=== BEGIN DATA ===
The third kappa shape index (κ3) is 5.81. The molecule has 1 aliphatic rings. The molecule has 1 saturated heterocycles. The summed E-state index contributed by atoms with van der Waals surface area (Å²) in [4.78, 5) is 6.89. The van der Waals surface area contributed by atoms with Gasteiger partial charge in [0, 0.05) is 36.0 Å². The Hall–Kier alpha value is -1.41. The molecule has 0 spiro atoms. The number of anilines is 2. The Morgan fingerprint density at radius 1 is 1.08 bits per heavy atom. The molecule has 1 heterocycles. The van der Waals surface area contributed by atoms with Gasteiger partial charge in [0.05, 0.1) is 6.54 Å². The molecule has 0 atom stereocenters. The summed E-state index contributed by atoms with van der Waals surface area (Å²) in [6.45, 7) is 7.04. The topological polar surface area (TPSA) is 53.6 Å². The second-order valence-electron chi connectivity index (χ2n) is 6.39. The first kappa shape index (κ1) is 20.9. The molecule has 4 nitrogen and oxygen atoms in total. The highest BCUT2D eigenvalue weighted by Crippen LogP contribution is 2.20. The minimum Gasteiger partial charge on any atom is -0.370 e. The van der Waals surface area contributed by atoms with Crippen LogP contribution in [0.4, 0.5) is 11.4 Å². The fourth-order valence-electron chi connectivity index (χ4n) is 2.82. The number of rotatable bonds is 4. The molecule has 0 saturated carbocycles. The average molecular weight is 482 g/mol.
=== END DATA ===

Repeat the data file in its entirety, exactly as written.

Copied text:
The third kappa shape index (κ3) is 5.81. The molecule has 1 aliphatic rings. The molecule has 1 saturated heterocycles. The summed E-state index contributed by atoms with van der Waals surface area (Å²) in [4.78, 5) is 6.89. The van der Waals surface area contributed by atoms with Gasteiger partial charge in [0, 0.05) is 36.0 Å². The Hall–Kier alpha value is -1.41. The molecule has 0 spiro atoms. The number of anilines is 2. The Morgan fingerprint density at radius 1 is 1.08 bits per heavy atom. The molecule has 1 heterocycles. The van der Waals surface area contributed by atoms with Gasteiger partial charge in [0.05, 0.1) is 6.54 Å². The molecule has 0 atom stereocenters. The summed E-state index contributed by atoms with van der Waals surface area (Å²) in [6.45, 7) is 7.04. The topological polar surface area (TPSA) is 53.6 Å². The second-order valence-electron chi connectivity index (χ2n) is 6.39. The first kappa shape index (κ1) is 20.9. The molecule has 4 nitrogen and oxygen atoms in total. The highest BCUT2D eigenvalue weighted by Crippen LogP contribution is 2.20. The minimum Gasteiger partial charge on any atom is -0.370 e. The van der Waals surface area contributed by atoms with Crippen LogP contribution in [0.4, 0.5) is 11.4 Å². The fourth-order valence-electron chi connectivity index (χ4n) is 2.82. The number of rotatable bonds is 4. The molecule has 0 saturated carbocycles. The average molecular weight is 482 g/mol.